Following the American Civil War Sesquicentennial with day by day writings of the time, currently 1863.

Post image for Cruise of the U.S. Flag-Ship Hartford. – From the Personal Journal of Wm. C. Holton.

Cruise of the U.S. Flag-Ship Hartford. – From the Personal Journal of Wm. C. Holton.

July 9, 2013

Cruise of the U.S. Flag-Ship Hartford–Wm. C. Holton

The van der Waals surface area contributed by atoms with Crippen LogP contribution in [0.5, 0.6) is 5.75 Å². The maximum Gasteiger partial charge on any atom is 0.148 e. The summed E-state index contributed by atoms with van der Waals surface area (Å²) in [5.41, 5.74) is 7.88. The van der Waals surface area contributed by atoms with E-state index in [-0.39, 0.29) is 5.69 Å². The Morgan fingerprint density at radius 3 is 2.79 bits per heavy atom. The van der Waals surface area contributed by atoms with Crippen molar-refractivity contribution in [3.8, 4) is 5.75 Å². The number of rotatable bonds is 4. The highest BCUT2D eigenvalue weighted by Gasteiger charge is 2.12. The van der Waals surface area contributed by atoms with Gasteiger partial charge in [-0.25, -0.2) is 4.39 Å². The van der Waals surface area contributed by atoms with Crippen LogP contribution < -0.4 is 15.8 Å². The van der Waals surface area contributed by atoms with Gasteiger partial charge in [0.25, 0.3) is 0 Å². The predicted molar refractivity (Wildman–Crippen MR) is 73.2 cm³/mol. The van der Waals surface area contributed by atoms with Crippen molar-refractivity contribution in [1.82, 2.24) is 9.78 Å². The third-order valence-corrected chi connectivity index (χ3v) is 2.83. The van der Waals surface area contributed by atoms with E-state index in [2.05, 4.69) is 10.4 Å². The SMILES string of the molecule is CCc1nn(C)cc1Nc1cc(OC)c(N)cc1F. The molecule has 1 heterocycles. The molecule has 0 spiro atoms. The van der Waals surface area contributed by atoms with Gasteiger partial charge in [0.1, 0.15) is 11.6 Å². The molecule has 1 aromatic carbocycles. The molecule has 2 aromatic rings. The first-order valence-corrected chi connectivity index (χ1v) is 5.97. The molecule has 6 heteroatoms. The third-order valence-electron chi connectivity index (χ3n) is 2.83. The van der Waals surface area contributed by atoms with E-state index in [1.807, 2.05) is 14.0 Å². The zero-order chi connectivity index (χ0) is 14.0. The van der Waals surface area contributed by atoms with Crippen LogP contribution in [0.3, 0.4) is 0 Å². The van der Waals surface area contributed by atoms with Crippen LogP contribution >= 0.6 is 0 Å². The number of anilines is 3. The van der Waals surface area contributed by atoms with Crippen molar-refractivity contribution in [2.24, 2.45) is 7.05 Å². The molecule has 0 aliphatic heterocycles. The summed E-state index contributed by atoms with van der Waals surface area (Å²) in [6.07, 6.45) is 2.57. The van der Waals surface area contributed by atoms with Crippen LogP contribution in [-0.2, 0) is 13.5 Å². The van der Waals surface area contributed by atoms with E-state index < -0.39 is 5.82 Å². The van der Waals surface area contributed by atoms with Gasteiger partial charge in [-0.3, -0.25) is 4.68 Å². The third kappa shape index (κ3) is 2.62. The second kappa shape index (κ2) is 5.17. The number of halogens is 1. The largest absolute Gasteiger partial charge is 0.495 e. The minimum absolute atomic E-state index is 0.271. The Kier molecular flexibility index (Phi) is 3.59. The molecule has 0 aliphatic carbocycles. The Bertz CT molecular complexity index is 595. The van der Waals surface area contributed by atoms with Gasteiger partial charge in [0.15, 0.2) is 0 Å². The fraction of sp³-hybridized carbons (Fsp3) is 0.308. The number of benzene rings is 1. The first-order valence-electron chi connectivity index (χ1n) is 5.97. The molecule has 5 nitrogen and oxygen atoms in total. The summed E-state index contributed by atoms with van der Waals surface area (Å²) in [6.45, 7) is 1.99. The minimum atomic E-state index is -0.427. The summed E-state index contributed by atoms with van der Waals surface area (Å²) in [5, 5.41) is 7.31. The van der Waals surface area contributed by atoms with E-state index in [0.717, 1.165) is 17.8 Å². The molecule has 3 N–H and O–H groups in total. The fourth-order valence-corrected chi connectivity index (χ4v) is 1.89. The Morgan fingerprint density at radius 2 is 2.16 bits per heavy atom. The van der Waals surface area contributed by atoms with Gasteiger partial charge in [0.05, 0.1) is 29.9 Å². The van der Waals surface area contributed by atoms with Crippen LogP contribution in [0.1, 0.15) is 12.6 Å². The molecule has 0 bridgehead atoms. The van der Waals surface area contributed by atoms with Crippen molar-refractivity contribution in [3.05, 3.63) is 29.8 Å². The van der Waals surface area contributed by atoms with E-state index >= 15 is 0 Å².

July 9th. At one A. M., received despatches from General Banks, and half an hour afterwards ordered the transports to get under way and report at Mount Pleasant Landing. Colonel Smith came on board, a bearer of despatches form General Banks, with orders to report for passage to Vicksburg. At three thirty A. M. the transports went down the river; at four thirty our Paymaster went below, in steamer Bee, for stores; at eight thirty called all to up anchor, and never before, during the Hartford’s cruise, was the anchor hove up by the boys with such a will and light hearts, or in a shorter period. The reader may here ask what was the stimulant administered to produce all this? In a few words I will tell him. The lads had been made to believe that the ship had been ordered home, and would leave New Orleans for the North very soon after she should arrive at that point, and general liberty had been given them; also there was another thing which made them light at heart: it was, that Port Hudson and Vicksburg had fallen, leaving the Mississippi clear from the Gulf to Cincinnati and St. Louis, and they had been in part instrumental in bringing about this work and felt proud of it. At nine A. M., came to anchor above Port Hudson batteries on account of some part of our machinery getting heated; at ten o’clock got under way again and stood down past Port Hudson; at ten ten the army firing a salute when the American flag was raised over the place; at ten forty-five came to anchor below Port Hudson; the gunboat Albatross accompanied us down; made signal to Richmond and New London at anchor here; finished taking provisions from steamer Bee on board during the afternoon; at seven thirty P. M., the steamer Laurel Hill passed down loaded with troops; at ten o’clock the transports St. Maurice, Empire Parish, Union, St. Charles, General Banks, and Louisiana Bell passed down the river with troops.

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